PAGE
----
Spotlight remains on Travis Kelce as Chiefs kick off NFL season

Travis Kelce, All-Pro tight end for the Kansas City Chiefs, got a jarring reminder this week why cultivating a second career is a good idea.

While preparing for the kickoff opener against the Detroit Lions on Thursday, Kelce suffered a hyperextended knee in practice. Although initial reports have been promising and the injury doesn’t look to be severe, it’s unclear how much Kelce will be able to play, if at all.

The Chiefs have won eight consecutive kickoff weekend games, the NFL’s longest active streak. They have a long way to go to match the feat of the Dallas Cowboys, who won 16 openers in a row between 1966-81.

The injury to Kelce was an untimely development for someone with otherwise uncanny timing.

More than simply the favorite target of quarterback Patrick Mahomes, Kelce is fine-tuning his comedic chops, hosting “Saturday Night Live” in the spring and flashing that made-for-TV smile in commercials that will air throughout this football season. He and his older brother, Jason, center for the Philadelphia Eagles, co-host “New Heights,” a podcast that bills itself as “football’s funniest family duo.”

Peyton and Eli Manning might have something to say about that, but there’s no doubt that Travis Kelce is adhering to the Manning map, and certainly in his saturation of the marketplace.

“I feel like I’ve watched from afar, and I’ve been very fortunate to kind of have worked with Omaha Productions,” said Kelce, 33, referring to Peyton Manning’s path and production company. “I’ve been on the Manningcast. I’ve seen Peyton host the ESPYs, do all this fun stuff, host ‘Saturday Night Live.’ He kind of gave me a mentor’s heads up about what ‘SNL’ was, the week before and how you’ve got to kind of buckle your seat belt and be one with them and trust the process.”

Kelce spoke with the Los Angeles Times earlier this summer in his star trailer, around the corner from a commercial shoot in Studio City. This job was one of multiple he has done as the centerpiece of DirecTV’s “Overly Direct” campaign, highlighting his wisecracking sarcasm.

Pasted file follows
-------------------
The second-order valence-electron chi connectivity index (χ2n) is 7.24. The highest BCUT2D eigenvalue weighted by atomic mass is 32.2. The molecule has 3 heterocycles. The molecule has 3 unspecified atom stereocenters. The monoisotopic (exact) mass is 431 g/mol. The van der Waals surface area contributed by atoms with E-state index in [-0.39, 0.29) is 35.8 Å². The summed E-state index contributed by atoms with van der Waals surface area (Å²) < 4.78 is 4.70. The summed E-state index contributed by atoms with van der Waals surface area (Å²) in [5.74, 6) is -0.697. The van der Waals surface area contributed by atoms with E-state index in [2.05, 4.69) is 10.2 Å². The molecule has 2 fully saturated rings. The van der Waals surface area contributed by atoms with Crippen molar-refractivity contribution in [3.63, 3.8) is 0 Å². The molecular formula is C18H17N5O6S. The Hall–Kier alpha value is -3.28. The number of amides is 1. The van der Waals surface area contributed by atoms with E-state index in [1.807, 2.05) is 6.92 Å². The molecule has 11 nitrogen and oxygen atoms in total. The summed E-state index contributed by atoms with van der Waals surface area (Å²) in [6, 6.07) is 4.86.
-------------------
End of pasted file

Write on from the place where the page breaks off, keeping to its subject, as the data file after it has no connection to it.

In this particular ad, the bearded Kelce stood in a football fan’s living room, simultaneously trying to watch a game while shooing away a pesky cable installer, who was peering through the window and reaching into the popcorn bowl. With each take, Kelce offered a different ad-libbed comment.

“I like taking direction and being coached up,” Kelce said later, referring to the instructions he got on set. “I’ve had fun with this. I’ve got some experience with it now, but I’m still learning the ins and outs of it.”

Fix it in post-production? Nobody knows post production like Kelce, who also runs crisp slants, hitches and go routes. It’s no secret why he’s always among the first players selected in fantasy drafts. He has 10,344 yards and 69 touchdowns in 10 seasons and has solidified his Hall-of-Fame credentials.

He needs two catches to surpass the career mark of Hall of Famer Shannon Sharpe (815) for the fourth-most by a tight end in league history. Former Chiefs and Atlanta Falcons star Tony Gonzalez has a healthy lead on the field with 1,325 receptions.

Kelce isn’t showing signs of slowing. He’s coming off a career-high 110 receptions last season.

“I’m always trying to be a step ahead on the football field,” he said. “I put in so much work during the week to try to figure out a defense. … I feel like it’s very similar in the acting world because if you’re in full understanding of the entire image that you’re trying to portray, you can always be a step ahead when it comes to the direction that everybody wants to go.”

Kansas City Chiefs tight end Travis Kelce signs autographs during training camp.

Kansas City Chiefs tight end Travis Kelce was getting plenty of attention at training camp too.

(Charlie Riedel / Associated Press)

Kelce made some headlines this summer when he was embroiled in a couple of brawls during practice and when he revealed on his podcast that he was unsuccessful in his attempt to slip Taylor Swift his phone number. He had hoped to pass her some friendship bracelets with his digits on them. Talk about overly direct.

But one of his highlights of the spring was hosting “SNL,” and he was a natural. He was most surprised that they started with roughly 40 skits at a table read early in the week before eliminating three-quarters of them for the final version.

“It’s an unbelievable machine that they have going on at 30 Rock, and Lorne Michaels from what everyone says hasn’t changed a thing,” he said of the show’s famed studio and producer. “It feels like you go back in time a little bit. You’re reading off of cue cards and the stage and the auditorium that you’re in feels like it hasn’t been touched since the ‘80s or ‘90s.

“When you’re on the actual stage doing the monologue, that stage, the boards look like they haven’t been touched, like they haven’t juiced up this place at all since they started. You can feel the history in there. You can feel how many unbelievable nights they’ve had in that place.”

For Kelce it’s about double vision. Two passions. Two careers, one of which will end in Canton.

Hollywood and bust.